Last summer I spent a lot of time browsing in a second hand book shop in our little town. I loved going in there because… well, books obviously.  But they also sold drinks and cakes you could either eat at a table in their little cafe at the back or they’d bring your order out to wherever you were in the shop. Given the choice, what would you do? Whenever we went, we’d find ourselves upstairs with a pot of tea and a soft drink (I still haven’t grown up, so I don’t do hot drinks) and a couple of cakes, all served on bone china and left on a coffee table (there were a few scattered around the shop, along with a mis-matched selection of armchairs and even a chaise longue).  There, we’d eat and flick through books, and take a sip and browse the bookshelves. It was a terrific experience every time.

We’d lost the only independent bookshop in the town a couple of years earlier, and that was one of only four left in Nottinghamshire at the time. The opening of this second hand bookshop offered something new and interesting. The range of books was different if only because it didn’t replicate the limited selection available at the local supermarkets. And where else would you find books by Harold Robbins, Desmond Bagley and Alistair MacLean these days?

So having this new bookshop was a godsend, and the owners did a lot to promote themselves to the locals, putting on events, and operating a very active social media campaign. When the town had its first literary festival in September last year, they played a key role in it, putting on talks and other opportunities to meet local authors. And yet, within weeks of that festival ending, they had to admit defeat and close after little more than two years.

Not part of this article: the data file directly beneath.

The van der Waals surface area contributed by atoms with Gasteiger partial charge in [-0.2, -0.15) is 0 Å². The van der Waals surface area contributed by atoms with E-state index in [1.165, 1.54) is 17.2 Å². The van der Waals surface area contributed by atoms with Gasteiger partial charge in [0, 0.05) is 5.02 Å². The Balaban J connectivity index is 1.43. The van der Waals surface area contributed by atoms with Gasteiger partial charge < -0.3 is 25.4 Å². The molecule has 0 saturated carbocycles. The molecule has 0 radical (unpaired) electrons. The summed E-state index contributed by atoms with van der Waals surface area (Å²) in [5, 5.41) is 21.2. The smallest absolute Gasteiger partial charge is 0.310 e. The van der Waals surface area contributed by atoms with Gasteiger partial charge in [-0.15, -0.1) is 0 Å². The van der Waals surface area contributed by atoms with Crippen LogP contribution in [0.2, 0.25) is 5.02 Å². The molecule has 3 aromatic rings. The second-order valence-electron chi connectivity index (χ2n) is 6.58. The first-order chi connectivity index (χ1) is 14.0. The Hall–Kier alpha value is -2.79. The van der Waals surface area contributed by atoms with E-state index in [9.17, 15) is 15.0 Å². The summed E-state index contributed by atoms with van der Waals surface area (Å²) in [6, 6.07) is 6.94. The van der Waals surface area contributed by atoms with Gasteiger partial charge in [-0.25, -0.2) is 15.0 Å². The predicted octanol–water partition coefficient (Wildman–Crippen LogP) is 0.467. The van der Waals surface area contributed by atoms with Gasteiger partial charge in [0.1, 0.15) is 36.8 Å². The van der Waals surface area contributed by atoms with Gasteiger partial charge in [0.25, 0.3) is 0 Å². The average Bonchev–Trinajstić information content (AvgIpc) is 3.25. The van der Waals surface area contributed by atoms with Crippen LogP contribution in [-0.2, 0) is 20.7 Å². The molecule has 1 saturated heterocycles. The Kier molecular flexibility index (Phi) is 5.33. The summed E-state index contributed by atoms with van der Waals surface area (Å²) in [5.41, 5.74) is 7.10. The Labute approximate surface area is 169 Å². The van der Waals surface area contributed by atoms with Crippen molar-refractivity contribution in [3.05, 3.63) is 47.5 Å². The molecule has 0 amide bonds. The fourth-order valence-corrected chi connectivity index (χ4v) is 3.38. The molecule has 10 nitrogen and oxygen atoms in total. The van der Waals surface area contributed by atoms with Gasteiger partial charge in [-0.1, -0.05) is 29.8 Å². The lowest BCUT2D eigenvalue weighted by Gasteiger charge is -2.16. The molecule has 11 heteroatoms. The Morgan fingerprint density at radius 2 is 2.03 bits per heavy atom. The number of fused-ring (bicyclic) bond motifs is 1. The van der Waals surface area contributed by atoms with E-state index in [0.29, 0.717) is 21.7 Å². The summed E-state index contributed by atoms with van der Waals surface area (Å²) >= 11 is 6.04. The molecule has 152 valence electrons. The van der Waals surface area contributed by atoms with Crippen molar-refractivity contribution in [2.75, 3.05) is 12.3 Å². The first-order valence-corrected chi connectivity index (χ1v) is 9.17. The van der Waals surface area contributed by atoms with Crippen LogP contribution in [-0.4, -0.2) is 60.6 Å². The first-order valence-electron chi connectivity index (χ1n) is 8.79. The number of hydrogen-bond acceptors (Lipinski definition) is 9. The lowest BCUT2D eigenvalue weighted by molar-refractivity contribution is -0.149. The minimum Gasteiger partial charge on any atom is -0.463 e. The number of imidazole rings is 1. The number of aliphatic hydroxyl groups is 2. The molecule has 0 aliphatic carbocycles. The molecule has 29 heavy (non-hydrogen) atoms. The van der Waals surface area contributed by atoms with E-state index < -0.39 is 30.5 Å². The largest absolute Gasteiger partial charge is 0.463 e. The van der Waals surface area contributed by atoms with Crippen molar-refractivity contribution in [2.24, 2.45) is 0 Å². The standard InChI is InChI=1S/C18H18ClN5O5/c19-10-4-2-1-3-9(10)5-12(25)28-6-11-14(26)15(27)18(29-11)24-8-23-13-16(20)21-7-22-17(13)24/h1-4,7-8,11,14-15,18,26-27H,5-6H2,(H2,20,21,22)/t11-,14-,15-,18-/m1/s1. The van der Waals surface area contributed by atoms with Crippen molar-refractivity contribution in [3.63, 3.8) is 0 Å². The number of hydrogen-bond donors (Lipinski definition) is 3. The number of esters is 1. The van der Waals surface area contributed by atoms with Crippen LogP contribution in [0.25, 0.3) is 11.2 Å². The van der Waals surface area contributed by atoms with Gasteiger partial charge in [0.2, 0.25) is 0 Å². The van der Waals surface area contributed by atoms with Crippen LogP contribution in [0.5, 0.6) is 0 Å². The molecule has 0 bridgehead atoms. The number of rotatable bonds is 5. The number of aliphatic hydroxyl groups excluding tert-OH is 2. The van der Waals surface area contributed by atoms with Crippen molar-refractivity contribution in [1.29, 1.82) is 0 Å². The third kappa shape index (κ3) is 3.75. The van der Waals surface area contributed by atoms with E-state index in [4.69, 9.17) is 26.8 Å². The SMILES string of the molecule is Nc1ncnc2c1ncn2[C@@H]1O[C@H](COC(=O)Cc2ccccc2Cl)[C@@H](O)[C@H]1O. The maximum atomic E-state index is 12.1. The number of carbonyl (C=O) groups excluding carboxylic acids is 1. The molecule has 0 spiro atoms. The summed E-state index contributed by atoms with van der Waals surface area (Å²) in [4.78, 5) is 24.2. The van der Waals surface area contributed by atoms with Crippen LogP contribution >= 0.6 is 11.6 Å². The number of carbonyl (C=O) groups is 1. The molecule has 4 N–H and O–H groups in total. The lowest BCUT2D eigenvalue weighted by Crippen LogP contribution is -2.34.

They haven’t gone altogether. Well, they have from my little town in north Nottinghamshire. But they’ve headed out into Derbyshire now and settled in at Matlock. I hope their venture there has more success. If you’re out that way, call in. They’re called The Barrister’s Book Chamber, and if you want to know why, I’m sure they’ll be delighted to enlighten you.

I’ve not had a chance to go and visit them yet, but I will. Though I doubt my support alone will be sufficient to keep them afloat. Nor will any bookshop stay in business if there are only a few individuals who pop in and buy the odd book here and there. They need regular support from a wide range of people. Sadly, I’m not convinced that support will be forthcoming – and I recognise that I’m part of the problem. Not me personally, but people like me, who don’t venture out into the High Street often enough, who’ve found they like the convenience of reading off a Kindle, who prefer the ease of buying a book online – because we all have busy lives, don’t we? And I know this doesn’t just apply to bookshops. So many retailers are struggling now because of the rise of internet shopping, but also the convenience offered by the major supermarkets. Why wander around half a dozen shops when you can buy your food, your clothes, your magazines, your electrical goods, your bed linen and your toys all under one roof?

Reading back that last paragraph I wondered for a moment whether I knew what point I was trying to make. In a way, there probably isn’t one. It’s more of a reflection of what we already know. Bit by bit, these aspects of our lives are being chipped away. As an author, inevitably, I focus on the bookshops – of all ilks. But there are so many other kinds of shops that are disappearing.

What do you miss?